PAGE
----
Olive leaf

Olea europaea
Category: Travel Tincture
Part used: Leaf

Pretty much everyone is aware these days of the value of a Mediterranean diet, rich in fruit, vegetables and Olive oil. In this regime, it is Olive oil in particular that is thought to maintain healthy blood fat levels, and to protect the heart and circulation from inflammatory damage.

Moreover, Olive oil and its key constituent, oleuropein, are thought to have a broad range of health benefits, a 2018 scientific conference concluding that it “was associated with the prevention of degenerative diseases and an extended longevity”1.

The intensely bitter oleuropein occurs in the leaf at much higher concentrations2, so the leaf has greater potency than the oil.

This was understood a long time ago, as the Bible says of the Olive tree:

“The fruit thereof shall be for meat, and the leaf thereof for medicine.”

The leaf has twice the antioxidant activity of green tea and an array of therapeutic actions: it has been shown to reduce high blood pressure4; counters inflammatory damage to the heart and circulation; acts to stabilise blood viscosity; supports lower blood sugar levels; and has antimicrobial activity in a range of bacterial and viral infections5. Taken together, this suggests that Olive leaf is an important herb to consider in many chronic health problems.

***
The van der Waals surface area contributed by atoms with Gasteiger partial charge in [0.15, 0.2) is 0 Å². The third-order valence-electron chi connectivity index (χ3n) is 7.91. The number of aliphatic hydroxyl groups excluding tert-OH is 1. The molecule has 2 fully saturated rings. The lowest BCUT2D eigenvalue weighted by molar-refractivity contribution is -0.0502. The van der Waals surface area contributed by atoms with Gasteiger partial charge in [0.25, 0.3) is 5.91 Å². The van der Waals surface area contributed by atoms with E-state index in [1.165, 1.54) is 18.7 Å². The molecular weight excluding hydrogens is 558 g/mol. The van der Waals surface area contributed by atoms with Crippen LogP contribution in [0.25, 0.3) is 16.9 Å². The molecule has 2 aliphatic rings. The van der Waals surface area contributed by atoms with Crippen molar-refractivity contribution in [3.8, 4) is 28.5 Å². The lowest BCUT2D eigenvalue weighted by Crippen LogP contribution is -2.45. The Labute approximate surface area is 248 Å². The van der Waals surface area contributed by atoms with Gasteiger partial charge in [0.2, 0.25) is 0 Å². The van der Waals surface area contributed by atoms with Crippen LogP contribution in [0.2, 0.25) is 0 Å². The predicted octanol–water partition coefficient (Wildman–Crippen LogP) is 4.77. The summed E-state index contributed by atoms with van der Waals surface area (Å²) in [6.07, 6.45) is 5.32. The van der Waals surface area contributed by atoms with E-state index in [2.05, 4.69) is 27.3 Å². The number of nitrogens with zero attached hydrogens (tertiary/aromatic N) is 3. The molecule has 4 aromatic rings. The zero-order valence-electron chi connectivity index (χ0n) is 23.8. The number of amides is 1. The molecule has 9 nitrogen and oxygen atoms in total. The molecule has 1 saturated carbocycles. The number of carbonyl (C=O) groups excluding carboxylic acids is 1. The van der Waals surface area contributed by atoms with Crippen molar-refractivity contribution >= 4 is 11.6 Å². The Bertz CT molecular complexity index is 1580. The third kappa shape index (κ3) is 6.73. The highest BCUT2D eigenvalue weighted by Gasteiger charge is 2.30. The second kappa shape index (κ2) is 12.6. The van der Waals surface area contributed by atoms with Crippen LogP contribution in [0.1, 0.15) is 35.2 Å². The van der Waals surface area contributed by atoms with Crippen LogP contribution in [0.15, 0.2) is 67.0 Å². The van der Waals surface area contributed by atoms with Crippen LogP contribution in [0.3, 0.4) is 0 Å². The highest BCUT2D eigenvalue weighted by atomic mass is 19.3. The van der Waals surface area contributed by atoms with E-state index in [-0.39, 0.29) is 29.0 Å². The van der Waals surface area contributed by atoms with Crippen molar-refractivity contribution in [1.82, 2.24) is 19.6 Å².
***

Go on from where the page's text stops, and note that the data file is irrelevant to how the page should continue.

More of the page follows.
1. Gaforio JJ et al. Virgin olive oil and health: summary of the III international conference on virgin olive oil and health consensus report, JAEN (Spain) 2018. Nutrients. 2019 Sep;11(9):2039.
  2. Monograph: Olive leaf. Altern Med Rev. 2009;14(1):62-66.
  3. Ezekiel 47:12
  4. Susalit E et al. Olive (Olea europaea) leaf extract effective in patients with stage-1 hypertension: comparison with Captopril. Phytomedicine. 2011 Feb 15;18(4):251-8.
  5. Barbaro B et al. Effects of the olive-derived polyphenol oleuropein on human health. Int J Mol Sci. 2014 Oct;15(10):18508-24.